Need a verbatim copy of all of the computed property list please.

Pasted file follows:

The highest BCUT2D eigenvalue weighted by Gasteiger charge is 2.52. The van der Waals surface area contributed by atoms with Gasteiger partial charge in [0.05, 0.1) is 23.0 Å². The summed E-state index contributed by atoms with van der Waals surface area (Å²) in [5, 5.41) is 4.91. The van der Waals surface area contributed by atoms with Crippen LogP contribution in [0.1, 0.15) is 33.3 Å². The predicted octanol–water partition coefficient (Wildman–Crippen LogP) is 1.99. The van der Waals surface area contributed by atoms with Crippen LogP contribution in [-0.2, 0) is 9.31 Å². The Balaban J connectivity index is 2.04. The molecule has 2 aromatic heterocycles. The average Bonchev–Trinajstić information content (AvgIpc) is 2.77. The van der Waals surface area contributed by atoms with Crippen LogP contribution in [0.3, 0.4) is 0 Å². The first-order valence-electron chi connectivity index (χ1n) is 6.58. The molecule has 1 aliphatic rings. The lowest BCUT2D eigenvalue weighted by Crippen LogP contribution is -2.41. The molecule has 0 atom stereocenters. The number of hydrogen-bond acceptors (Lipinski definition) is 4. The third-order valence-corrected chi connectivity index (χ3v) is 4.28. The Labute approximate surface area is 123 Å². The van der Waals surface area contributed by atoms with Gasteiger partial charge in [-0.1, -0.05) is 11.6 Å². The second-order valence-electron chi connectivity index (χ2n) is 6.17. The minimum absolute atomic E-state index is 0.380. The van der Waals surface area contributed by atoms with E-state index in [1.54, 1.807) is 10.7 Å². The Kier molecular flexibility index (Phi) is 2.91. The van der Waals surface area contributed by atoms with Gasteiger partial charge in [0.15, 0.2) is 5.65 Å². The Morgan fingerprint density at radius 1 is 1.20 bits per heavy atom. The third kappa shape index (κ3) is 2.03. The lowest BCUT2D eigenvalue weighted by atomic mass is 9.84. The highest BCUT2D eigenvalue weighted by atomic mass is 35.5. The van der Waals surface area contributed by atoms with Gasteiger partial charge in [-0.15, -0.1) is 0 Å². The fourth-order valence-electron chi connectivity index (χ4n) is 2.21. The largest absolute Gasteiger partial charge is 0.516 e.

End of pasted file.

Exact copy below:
The highest BCUT2D eigenvalue weighted by Gasteiger charge is 2.52. The van der Waals surface area contributed by atoms with Gasteiger partial charge in [0.05, 0.1) is 23.0 Å². The summed E-state index contributed by atoms with van der Waals surface area (Å²) in [5, 5.41) is 4.91. The van der Waals surface area contributed by atoms with Crippen LogP contribution in [0.1, 0.15) is 33.3 Å². The predicted octanol–water partition coefficient (Wildman–Crippen LogP) is 1.99. The van der Waals surface area contributed by atoms with Crippen LogP contribution in [-0.2, 0) is 9.31 Å². The Balaban J connectivity index is 2.04. The molecule has 2 aromatic heterocycles. The average Bonchev–Trinajstić information content (AvgIpc) is 2.77. The van der Waals surface area contributed by atoms with Crippen LogP contribution in [0.3, 0.4) is 0 Å². The first-order valence-electron chi connectivity index (χ1n) is 6.58. The molecule has 1 aliphatic rings. The lowest BCUT2D eigenvalue weighted by Crippen LogP contribution is -2.41. The molecule has 0 atom stereocenters. The number of hydrogen-bond acceptors (Lipinski definition) is 4. The third-order valence-corrected chi connectivity index (χ3v) is 4.28. The Labute approximate surface area is 123 Å². The van der Waals surface area contributed by atoms with Gasteiger partial charge in [-0.1, -0.05) is 11.6 Å². The second-order valence-electron chi connectivity index (χ2n) is 6.17. The minimum absolute atomic E-state index is 0.380. The van der Waals surface area contributed by atoms with E-state index in [1.54, 1.807) is 10.7 Å². The Kier molecular flexibility index (Phi) is 2.91. The van der Waals surface area contributed by atoms with Gasteiger partial charge in [0.15, 0.2) is 5.65 Å². The Morgan fingerprint density at radius 1 is 1.20 bits per heavy atom. The third kappa shape index (κ3) is 2.03. The lowest BCUT2D eigenvalue weighted by atomic mass is 9.84. The highest BCUT2D eigenvalue weighted by atomic mass is 35.5. The van der Waals surface area contributed by atoms with Gasteiger partial charge in [-0.15, -0.1) is 0 Å². The fourth-order valence-electron chi connectivity index (χ4n) is 2.21. The largest absolute Gasteiger partial charge is 0.516 e.